An oil spill can have a devastating impact on businesses and workers. For instance, many businesses were hit hard by the 2010 disaster in the Gulf of Mexico, with businesses owners and workers losing income - for some on a daily basis. If you've lost income because of a spill, you may be able to recover some of those losses.
Lost Income or Profit
Under the Oil Pollution Act of 1990 (OPA), "lost income or earning capacity" is when a business loses profits, or a worker makes less money in wages or salary, because of injury, destruction, or loss of property or natural resources caused by an oil spill. For example, you be entitled to file a claim if, because of the oil spill:
- You own a boat tourism business and you're unable to run tours, or can't run the number of tours you'd normally run absent the spill
- You own a fishing boat and your daily catches are greatly reduced or you can't work at all in waters where you normally make your catches
- Your work hours as a boat hand on a shrimp boat have been cut-back or temporarily eliminated
- No one's renting your beachfront property or renters have canceled their contracts or leases
- Your seafood restaurant is almost always empty of patrons, either because tourism is down or local fish boats can't supply the food you need
Don't confuse a claim for lost profit or income with a claim for damages to your real or personal property. You may be entitled to both claims. For example, as the owner of fishing boat, you may be able to file a claim for costs of cleaning your boat and nets and a claim for lost profits in selling your fish.
There's a special claims process under the Oil Pollution Act of 1990 (OPA) for lost profits or income caused by an oil spill in US "navigable waters" - such as major rivers and coastal waters.
If the spill happened on land or on inland waters, like rivers or lakes, the US Environmental Protection Agency (EPA) is in charge of the spill and claims for damages. If the spill happened in US coastal waters, like the Gulf of Mexico, or deep sea areas under US control, the US Coast Guard is in charge.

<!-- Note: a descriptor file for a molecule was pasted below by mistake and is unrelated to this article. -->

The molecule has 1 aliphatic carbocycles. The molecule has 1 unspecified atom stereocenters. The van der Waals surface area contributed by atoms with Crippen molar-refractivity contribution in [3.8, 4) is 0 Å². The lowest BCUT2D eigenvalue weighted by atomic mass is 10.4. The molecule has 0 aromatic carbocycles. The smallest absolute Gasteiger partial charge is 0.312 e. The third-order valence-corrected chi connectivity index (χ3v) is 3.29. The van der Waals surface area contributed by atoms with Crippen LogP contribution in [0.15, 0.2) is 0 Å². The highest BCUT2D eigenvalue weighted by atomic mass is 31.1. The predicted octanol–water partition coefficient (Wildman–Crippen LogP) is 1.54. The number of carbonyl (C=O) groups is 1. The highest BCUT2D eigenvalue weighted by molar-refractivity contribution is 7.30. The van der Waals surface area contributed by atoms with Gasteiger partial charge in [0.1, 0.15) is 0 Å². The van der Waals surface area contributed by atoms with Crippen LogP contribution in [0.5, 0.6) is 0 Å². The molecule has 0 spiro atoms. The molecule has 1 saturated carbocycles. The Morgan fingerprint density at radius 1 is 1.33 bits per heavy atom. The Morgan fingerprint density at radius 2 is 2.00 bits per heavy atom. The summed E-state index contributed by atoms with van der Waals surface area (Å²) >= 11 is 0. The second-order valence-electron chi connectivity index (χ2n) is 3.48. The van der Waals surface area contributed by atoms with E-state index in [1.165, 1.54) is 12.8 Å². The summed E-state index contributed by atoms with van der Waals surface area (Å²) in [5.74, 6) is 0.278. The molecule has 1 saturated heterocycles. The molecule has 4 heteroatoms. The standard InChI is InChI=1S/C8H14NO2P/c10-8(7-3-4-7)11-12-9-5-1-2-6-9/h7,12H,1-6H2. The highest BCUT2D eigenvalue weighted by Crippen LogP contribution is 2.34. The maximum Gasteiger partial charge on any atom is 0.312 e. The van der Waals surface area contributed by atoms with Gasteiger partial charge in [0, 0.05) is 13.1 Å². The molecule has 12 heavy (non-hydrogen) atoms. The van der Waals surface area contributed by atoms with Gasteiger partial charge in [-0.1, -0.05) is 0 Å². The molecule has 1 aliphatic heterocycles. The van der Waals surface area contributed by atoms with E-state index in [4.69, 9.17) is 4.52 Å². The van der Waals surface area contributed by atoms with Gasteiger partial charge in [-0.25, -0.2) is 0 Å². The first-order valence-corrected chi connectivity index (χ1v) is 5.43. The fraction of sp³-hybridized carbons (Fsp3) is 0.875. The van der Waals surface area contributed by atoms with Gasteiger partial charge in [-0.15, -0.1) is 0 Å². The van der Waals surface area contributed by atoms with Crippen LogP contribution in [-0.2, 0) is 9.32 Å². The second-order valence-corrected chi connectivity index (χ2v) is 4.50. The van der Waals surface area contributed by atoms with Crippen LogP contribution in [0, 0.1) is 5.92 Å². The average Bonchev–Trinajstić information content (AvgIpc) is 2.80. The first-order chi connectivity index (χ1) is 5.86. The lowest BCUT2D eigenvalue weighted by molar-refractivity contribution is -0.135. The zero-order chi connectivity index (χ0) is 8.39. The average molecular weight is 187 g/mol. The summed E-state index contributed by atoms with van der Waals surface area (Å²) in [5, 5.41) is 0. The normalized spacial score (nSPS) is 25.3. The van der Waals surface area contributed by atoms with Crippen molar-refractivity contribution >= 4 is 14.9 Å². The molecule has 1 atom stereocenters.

Shortly after the 2010 oil spill in the Gulf of Mexico, British Petroleum (BP) created a claims process for damages to personal and real property, business losses, and other damages. In mid-June 2010, BP put $20 billion into an escrow fund and gave up control over deciding what claims to pay and how much to pay. Instead, an Independent Claims Facility handles all claims - but you should still use BP's forms and filing process.
File a single claim for all of your lost income or profits. File a separate claim for damage to real property, like your beachfront rental property, even if you're claiming loss profits from that property.
As a general rule, you have to file a claim within three years from the date you discovered, or reasonably should have discovered, the lost profits or income.
Proving a Claim
You have to show you're entitled to damages under the OPA, which means your claim has to include documents or other proof that:
- Particular property (like your beachfront rental home) or natural resources (like fish- or shrimp-rich coastal waters) was damaged, destroyed, or lost and it caused your loss
- Show how much profit or income you lost because of the spill
- Show the amount of profits and earnings you had in similar time periods before the spill
There are many types of documents and other materials you can use to prove your claim, such as:
- Photographs of the damaged property
- Business or personal income tax returns for current year (the year you lost income or profits) and tax returns from the past three years
- Income statements, balance sheets, or other accounting records for the current year (the year you lost income or profits) and tax returns from the past three years
- Payroll records showing each employee's gross wages for each pay period at least six months from the date of the spill
- Statements from business checking accounts for the year before the spill
IRS 1099 Forms for self-employed workers or independent contractors
- For rental property, daily and monthly occupancy reports and rates you charged for the current and last three years
- State sales and lodging tax returns for at least the past year
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